American Pastoral by Philip Roth

84%

9 Critic Reviews

If this doesn’t add up to the The Great American Novel (which is coincidentally is the name of the book Roth wrote the year he turned forty), it gets pretty darn close.
-Blog Critics

Synopsis

American Pastoral is the story of a fortunate American's rise and fall - of a strong, confident master of social equilibrium overwhelmed by the forces of social disorder. Seymour "Swede" Levov - a legendary high school athlete, a devoted family man, a hard worker, the prosperous inheritor of his father's Newark glove factory - comes of age in thriving, triumphant postwar America. But everything he loves is lost when the country begins to run amok in the turbulent 1960s. Not even the most private, well-intentioned citizen, it seems, gets to sidestep the sweep of history. With vigorous realism, Roth takes us back to the conflicts and violent transitions of the 1960s. This is a book about loving - and hating - America. It's a book about wanting to belong - and refusing to belong - to America. It sets the desire for an American pastoral - a respectable life of space, calm, order, optimism, and achievement - against the indigenous American Berserk.
 

About Philip Roth

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Philip Roth was born in New Jersey in 1933.  He studied literature at Bucknell University and the University of Chicago.  His first book, Goodbye, Columbus, won the National Book Award for Fiction in 1960.  He has lived in Rome, London, Chicago, New York City, Princeton, and New England.  Since 1955, he has been on the faculties of the University of Chicago, Princeton University, and the University of Pennsylvania, where is now Adjunct Professor of English.  He is also General Editor of the Penguin Books series "Writers from the Other Europe."  Recently he has been spending half of each year in Europe, traveling and writing.
 
Published May 12, 1997 by Houghton Mifflin Harcourt. 435 pages
Genres: Literature & Fiction, History, Political & Social Sciences. Fiction
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Critic reviews for American Pastoral
All: 9 | Positive: 7 | Negative: 2

Kirkus

Excellent

Some of the best pure writing Roth has done. And Swede Levov's anguished cry "What the hell is wrong with doing things right?" may be remembered as one of the classic utterances in American fiction.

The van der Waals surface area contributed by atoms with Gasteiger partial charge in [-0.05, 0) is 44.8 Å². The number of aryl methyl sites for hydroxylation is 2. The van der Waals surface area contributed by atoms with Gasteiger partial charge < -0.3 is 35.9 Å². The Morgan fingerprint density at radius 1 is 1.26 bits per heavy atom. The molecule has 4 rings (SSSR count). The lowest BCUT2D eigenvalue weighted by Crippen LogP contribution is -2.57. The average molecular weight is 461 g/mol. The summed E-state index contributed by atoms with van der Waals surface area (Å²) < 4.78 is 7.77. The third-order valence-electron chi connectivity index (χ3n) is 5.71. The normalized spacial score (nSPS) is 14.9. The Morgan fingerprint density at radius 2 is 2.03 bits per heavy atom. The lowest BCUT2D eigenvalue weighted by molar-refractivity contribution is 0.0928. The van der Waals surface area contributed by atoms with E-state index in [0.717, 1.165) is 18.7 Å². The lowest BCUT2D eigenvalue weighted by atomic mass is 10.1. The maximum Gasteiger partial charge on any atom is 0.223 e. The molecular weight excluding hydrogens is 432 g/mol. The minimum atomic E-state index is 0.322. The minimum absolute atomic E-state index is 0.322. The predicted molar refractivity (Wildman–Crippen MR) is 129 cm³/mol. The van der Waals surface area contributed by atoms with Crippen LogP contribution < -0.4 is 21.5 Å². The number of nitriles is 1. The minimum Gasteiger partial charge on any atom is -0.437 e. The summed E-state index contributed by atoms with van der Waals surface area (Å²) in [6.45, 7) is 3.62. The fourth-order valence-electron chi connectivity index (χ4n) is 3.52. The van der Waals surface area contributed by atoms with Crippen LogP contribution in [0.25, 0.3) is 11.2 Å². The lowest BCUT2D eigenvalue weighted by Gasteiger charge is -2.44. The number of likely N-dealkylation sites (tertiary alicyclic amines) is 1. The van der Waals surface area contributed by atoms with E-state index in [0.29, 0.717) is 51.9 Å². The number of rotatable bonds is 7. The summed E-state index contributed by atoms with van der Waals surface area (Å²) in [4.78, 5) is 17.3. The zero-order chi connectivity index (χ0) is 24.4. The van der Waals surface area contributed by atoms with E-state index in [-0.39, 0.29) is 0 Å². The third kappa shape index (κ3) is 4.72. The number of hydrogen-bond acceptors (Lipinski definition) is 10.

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NY Times

Above average
on Apr 20 1997

''American Pastoral'' is a little slow -- as befits its crumbling subject, but unmistakably slow all the same.

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Publishers Weekly

Excellent

Am agnificent meditation on a pivotal decade in our nation's history.

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Blog Critics

Excellent
on Jan 19 2009

If this doesn’t add up to the The Great American Novel (which is coincidentally is the name of the book Roth wrote the year he turned forty), it gets pretty darn close.

Read Full Review of American Pastoral | See more reviews from Blog Critics

Book Reporter

Good
on Jan 20 2011

He embraces his characters and, in doing so, draws us into this touching and tragic tale.

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Entertainment Weekly

Excellent
on May 16 1997

Roth beautifully encapsulates the rise and fall of Newark and the end of American innocence.

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Pajiba

Above average

I was let a bit let down considering this book is so often called one of the best American books ever.

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Critical Mob

Good

Roth convincingly captures the pain of a man who cannot earn the one thing that matters most to him: the love of his daughter.

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John Baker's Blog

Good
on Mar 03 2008

He spells out the frailty and enfeeblement of the world we have built, in the process giving us a cultural horror-story which, nevertheless, rings absolutely true.

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Reader Rating for American Pastoral
70%

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